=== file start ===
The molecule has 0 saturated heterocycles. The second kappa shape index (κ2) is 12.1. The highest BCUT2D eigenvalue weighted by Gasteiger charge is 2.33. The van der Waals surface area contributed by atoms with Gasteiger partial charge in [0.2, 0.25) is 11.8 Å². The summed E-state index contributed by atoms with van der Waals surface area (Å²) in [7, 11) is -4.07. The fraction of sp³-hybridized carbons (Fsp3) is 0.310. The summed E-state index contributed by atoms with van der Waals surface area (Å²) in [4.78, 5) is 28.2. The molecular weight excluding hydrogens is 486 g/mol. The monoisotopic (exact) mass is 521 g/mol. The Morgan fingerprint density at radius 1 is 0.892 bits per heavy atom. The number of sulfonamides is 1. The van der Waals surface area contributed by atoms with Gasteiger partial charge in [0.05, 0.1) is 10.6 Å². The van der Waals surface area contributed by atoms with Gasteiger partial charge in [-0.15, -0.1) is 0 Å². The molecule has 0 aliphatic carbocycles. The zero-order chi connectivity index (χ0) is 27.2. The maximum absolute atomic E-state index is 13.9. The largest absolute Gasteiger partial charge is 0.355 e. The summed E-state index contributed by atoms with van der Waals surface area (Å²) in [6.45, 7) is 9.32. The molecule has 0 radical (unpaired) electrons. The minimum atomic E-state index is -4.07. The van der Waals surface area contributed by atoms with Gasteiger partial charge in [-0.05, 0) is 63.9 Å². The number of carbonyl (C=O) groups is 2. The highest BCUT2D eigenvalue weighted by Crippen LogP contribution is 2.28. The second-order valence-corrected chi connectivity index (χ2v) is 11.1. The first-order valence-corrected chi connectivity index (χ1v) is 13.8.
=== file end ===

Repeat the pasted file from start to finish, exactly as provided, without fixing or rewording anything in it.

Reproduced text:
The molecule has 0 saturated heterocycles. The second kappa shape index (κ2) is 12.1. The highest BCUT2D eigenvalue weighted by Gasteiger charge is 2.33. The van der Waals surface area contributed by atoms with Gasteiger partial charge in [0.2, 0.25) is 11.8 Å². The summed E-state index contributed by atoms with van der Waals surface area (Å²) in [7, 11) is -4.07. The fraction of sp³-hybridized carbons (Fsp3) is 0.310. The summed E-state index contributed by atoms with van der Waals surface area (Å²) in [4.78, 5) is 28.2. The molecular weight excluding hydrogens is 486 g/mol. The monoisotopic (exact) mass is 521 g/mol. The Morgan fingerprint density at radius 1 is 0.892 bits per heavy atom. The number of sulfonamides is 1. The van der Waals surface area contributed by atoms with Gasteiger partial charge in [0.05, 0.1) is 10.6 Å². The van der Waals surface area contributed by atoms with Gasteiger partial charge in [-0.15, -0.1) is 0 Å². The molecule has 0 aliphatic carbocycles. The zero-order chi connectivity index (χ0) is 27.2. The maximum absolute atomic E-state index is 13.9. The largest absolute Gasteiger partial charge is 0.355 e. The summed E-state index contributed by atoms with van der Waals surface area (Å²) in [6.45, 7) is 9.32. The molecule has 0 radical (unpaired) electrons. The minimum atomic E-state index is -4.07. The van der Waals surface area contributed by atoms with Gasteiger partial charge in [-0.05, 0) is 63.9 Å². The number of carbonyl (C=O) groups is 2. The highest BCUT2D eigenvalue weighted by Crippen LogP contribution is 2.28. The second-order valence-corrected chi connectivity index (χ2v) is 11.1. The first-order valence-corrected chi connectivity index (χ1v) is 13.8.